The Oddities in the News Page
This Month's Oddity in the News:
World's Largest Tumor is Removed
(tumor on leg weighs more than the man)
IN THE ARCHIVES:
The World's Largest Tumor Removed
Nguyen Duy Hai at home (above) and being prepared for surgery (below)
CNN Sunday, January 8, 2012 -- A Vietnamese man is recovering in the intensive care unit Friday, a day after surgery that completely removed from his right leg a tumor twice his body weight, according to the hospital in Ho Chi Minh City. The tumor was first discovered when Hai was four years old and had grown to its enormous size since then.
The growing tumor had rendered the patient, Nguyen Duy Hai, virtually immobile until his surgery.
The excised tumor weighed 180 pounds (82 kilos), according to the hospital, a bit less than the 200 pounds (90 kilos) estimated before surgery.
Hai, 31, of Da Lat City, has Von Recklinghausen's neurofibromatosis, said Dr. Jean-Marcel Guillon, chief executive officer of FV Hospital, where the 12-hour procedure was performed.
The autosomal dominant hereditary disorder is the same disease that contributed to the extraordinarily large head of Joseph Merrick, whose story was dramatized in the 1980 film, "The Elephant Man," explained Guillon. (Last July, according to the U.S. National Institutes of Health, its researchers identified the gene variant in Proteus syndrome and plan to test DNA from Merrick's skeleton to determine if Proteus caused his disfigurement.)
The tumor, which originated in Hai's spine, "may return," Guillon wrote in e-mails to CNN, "but we can operate him again, and it won't ever reach such a size anymore."
Doctors expect that Hai's cardiac and pulmonary functions will return to normal during the next 10 days. After that, Hai faces rehabilitation, physical therapy and possible help from the hospital's clinical psychologist to deal with issues pertaining to body image, Guillon said. "This patient lived all his life with this tumor. It was part of him."
Hai also needs to learn how to do things that his body had forgotten, including using the left leg he had never used normally, Guillon added.
The latest surgery was considered risky with a 50% success rate for a number of reasons, Guillon explained. "First, such a giant tumor has developed its own blood system with huge arteries branched out from the normal vascular system. Therefore, one of the main risks was abundant bleeding."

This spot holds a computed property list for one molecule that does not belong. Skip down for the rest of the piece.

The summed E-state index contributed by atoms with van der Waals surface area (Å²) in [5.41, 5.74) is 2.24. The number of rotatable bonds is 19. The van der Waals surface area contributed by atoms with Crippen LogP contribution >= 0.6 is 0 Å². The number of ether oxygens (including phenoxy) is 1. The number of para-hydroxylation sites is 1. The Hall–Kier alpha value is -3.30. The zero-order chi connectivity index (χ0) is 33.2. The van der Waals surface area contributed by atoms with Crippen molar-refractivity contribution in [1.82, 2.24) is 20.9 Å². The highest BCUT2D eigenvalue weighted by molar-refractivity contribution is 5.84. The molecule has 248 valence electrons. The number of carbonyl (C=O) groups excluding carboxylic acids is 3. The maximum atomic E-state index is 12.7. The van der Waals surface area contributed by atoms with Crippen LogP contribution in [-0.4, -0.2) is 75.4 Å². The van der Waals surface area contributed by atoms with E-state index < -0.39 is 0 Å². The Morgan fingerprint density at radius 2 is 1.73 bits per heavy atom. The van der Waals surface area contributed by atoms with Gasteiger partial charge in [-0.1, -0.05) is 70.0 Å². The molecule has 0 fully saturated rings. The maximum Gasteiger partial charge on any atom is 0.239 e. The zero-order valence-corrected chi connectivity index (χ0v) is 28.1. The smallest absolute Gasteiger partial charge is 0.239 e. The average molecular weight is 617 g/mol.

Doctors used a "cell saver," which suctions and filters the patient's blood before re-injecting it into the body, along with extra blood for the surgery.
The second and third risks lay in heart function ("How would a heart react when a tumor with twice the weight of a patient is removed?") and the effects of a long -- more than 13 hours -- anesthesia, Guillon said.
Leading the surgical team was Dr. McKay McKinnon, a specialist in plastic and reconstructive surgery from Chicago.
McKinnon has been credited with removing a 200-pound tumor from a woman in the U.S. state of Michigan in 2000, as well as a 176-pound (80 kilo) tumor from a Romanian woman in 2004.
Aside from McKinnon, no one else on the team had any prior experience with Hai's condition or performed such a surgery before, Guillon said. "Though the surgical techniques used by Dr. McKinnon are usual and routinely used by our surgeons, the difference lays in his experience: he knows what to expect and what to do at specific crucial moments."
During the surgery, FV Hospital set up a live video feed for other doctors and hospitals to watch. Video during the surgery showed five people assisting in the disposal of the excised tumor from its own gurney into a yellow container, which was then sealed. A small piece has been sent for examination; the rest will be incinerated as with all biological waste, Guillon said.
Read the entire article HERE
What is a tumor?
A tumor is commonly used as a synonym for a neoplasm (a solid or fluid-filled, cystic lesion that may or may not be formed by an abnormal growth of neoplastic cells) that appears enlarged in size. Tumor is not synonymous with cancer. While cancer is by definition malignant, a tumor can be benign, pre-malignant, or malignant, or can represent a lesion without any cancerous potential whatsoever.
A neoplasm can form out of an abnormal proliferation of tissues, which can be caused by genetic mutations. Not all types of neoplasms cause a tumorous overgrowth of tissue, however (such as leukemia or carcinoma in situ).
The nature of a tumor is determined by imaging, by surgical exploration, and/or by a pathologist after examination of the tissue from a biopsy or a surgical specimen.
Read the entire article HERE.
Before surgery (above) and after surgery (below)
Causes, incidence, and risk factors
In general, tumors occur when cells divide excessively in the body. Typically, cell division is strictly controlled. New cells are created to replace older ones or to perform new functions. Cells that are damaged or no longer needed are supposed to die to make room for healthy replacements.
If the balance of cell division and death is disturbed, a tumor may form.
Problems with the body's immune system can lead to tumors. Tobacco causes more deaths from cancer tumors than any other environmental substance. Other causes include:
Benzene and other chemicals and toxins
•Cervical cancer (human papillomavirus)
Read the entire article HERE
Tumor on neck
Tumor on finger
Animals can get tumors too